Alvin Rabushka

David and Joan Traitel Senior Fellow, Emeritus
Biography: 

Alvin Rabushka is the David and Joan Traitel Senior Fellow, Emeritus at the Hoover Institution.

He is the author or coauthor of numerous books in the areas of race and ethnicity, aging, taxation, state and local government finances, and economic development. His books include Politics in Plural Societies (originally published in 1972 and reissued in 2008 with a foreword and epilogue); A Theory of Racial Harmony; The Urban Elderly Poor; Old Folks at Home; The Tax Revolt; The Flat Tax; From Adam Smith to the Wealth of America; Hong Kong: A Study in Economic Freedom; and the New China. Rabushka’s most recent publication is Taxation in Colonial America, which received Special Recognition as a 2009 Fraunces Tavern Museum Book Award.

He has published numerous articles in scholarly journals and in national newspapers. He has consulted for, and testified before, a number of congressional committees. In 1980, he served on President Ronald Reagan's Tax Policy Task Force.

Rabushka's books and articles on the flat tax (with Robert E. Hall) provided the intellectual foundation for numerous flat tax bills that were introduced in Congress during the 1980s and 1990s and the proposals of several presidential candidates in 1996 and 2000. He was recognized in Money magazine's twentieth-anniversary issue "Money Hall of Fame" for the importance of his flat tax proposal in bringing about passage of the Tax Reform Act of 1986. His pioneering work on the flat tax contributed to the adoption of the flat tax in Jamaica, Estonia, Latvia, Lithuania, Russia, Ukraine, Serbia, Romania, Bulgaria, Slovakia, the Czech Republic, Georgia, Mongolia, Mauritius, Montenegro, Macedonia, Albania, Kygyzstan, Kazakhstan, Belarus, Trinidad and Tobago, Pridnestrovie (Transdniestra), several Swiss Cantons, and the Federation of Bosnia and Herzegovina. He has also drafted flat tax plans for Austria, El Salvador, Guatemala, Mexico, Argentina, Chile, Canada, and Slovenia.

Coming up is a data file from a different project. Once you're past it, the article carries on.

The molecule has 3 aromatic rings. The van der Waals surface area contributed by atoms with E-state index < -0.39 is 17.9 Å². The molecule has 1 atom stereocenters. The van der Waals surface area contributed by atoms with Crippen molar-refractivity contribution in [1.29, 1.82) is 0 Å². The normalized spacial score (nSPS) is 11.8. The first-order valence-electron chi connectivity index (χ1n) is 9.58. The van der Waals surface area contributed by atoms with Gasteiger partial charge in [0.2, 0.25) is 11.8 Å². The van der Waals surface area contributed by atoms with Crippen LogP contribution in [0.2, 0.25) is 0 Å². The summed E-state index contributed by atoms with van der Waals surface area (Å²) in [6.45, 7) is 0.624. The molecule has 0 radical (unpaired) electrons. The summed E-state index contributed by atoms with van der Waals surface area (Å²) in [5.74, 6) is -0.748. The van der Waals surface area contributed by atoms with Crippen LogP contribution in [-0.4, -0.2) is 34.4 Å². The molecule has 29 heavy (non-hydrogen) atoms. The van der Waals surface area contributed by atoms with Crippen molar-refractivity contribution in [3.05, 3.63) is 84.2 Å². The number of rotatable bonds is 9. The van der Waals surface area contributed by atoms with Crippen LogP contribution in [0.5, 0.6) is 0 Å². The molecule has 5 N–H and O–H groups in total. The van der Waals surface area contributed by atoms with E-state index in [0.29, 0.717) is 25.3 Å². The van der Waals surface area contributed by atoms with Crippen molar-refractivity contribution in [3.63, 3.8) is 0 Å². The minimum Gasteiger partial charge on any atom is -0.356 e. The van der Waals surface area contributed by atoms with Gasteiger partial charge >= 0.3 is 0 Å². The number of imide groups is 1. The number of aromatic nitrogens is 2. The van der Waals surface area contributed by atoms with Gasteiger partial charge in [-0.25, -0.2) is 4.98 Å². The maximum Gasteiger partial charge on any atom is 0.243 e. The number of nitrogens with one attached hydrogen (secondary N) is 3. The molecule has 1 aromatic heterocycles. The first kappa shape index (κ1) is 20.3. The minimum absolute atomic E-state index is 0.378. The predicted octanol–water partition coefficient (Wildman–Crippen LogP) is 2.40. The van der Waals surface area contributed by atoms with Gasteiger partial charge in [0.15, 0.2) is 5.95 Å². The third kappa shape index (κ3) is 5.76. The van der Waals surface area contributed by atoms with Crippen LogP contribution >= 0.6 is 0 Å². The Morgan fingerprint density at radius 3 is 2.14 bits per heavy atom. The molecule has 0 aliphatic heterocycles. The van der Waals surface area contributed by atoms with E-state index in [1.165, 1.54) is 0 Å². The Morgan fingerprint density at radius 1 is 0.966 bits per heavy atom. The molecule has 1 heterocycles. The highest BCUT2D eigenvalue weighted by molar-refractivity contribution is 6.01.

Rabushka received his AB in Far Eastern studies from Washington University (St. Louis) in 1962, followed by his MA and PhD degrees in political science from Washington University in 1966 and 1968. In 2007, he was honored as a distinguished alumnus of the School of Arts and Sciences at Washington University.

Filter By:

Topic

Type

Recent Commentary

Analysis and Commentary

Will Biden’s Plan To Increase The Corporate Tax Rate From 21% To 28% Improve Tax Fairness?

by Alvin Rabushkavia Thoughtful Ideas
Monday, April 5, 2021

In 1985, the Wall Street Journal asked me to interview a panel of tax experts to determine who really pays corporate taxes. Is it investors in lower returns? Is it workers in lower wages and fewer jobs? Is it consumers in higher prices?

Analysis and Commentary

Fortieth Anniversary Of The Flat Tax Movement

by Alvin Rabushkavia Flat Tax
Thursday, March 25, 2021

March 25, 2021, is the fortieth anniversary of the beginning of the flat tax movement. I include an op-ed that was published on March 25, 1981, in the Wall Street Journal. I wrote it four months after Ronald Reagan’s Tax Policy Task Force submitted its report upon his election. My motivation for the op-ed was that while the Task Force’s recommendations, which were largely adopted, improved the then current federal income tax code, they did not go nearly far enough to simplify and fix other flaws in the tax code.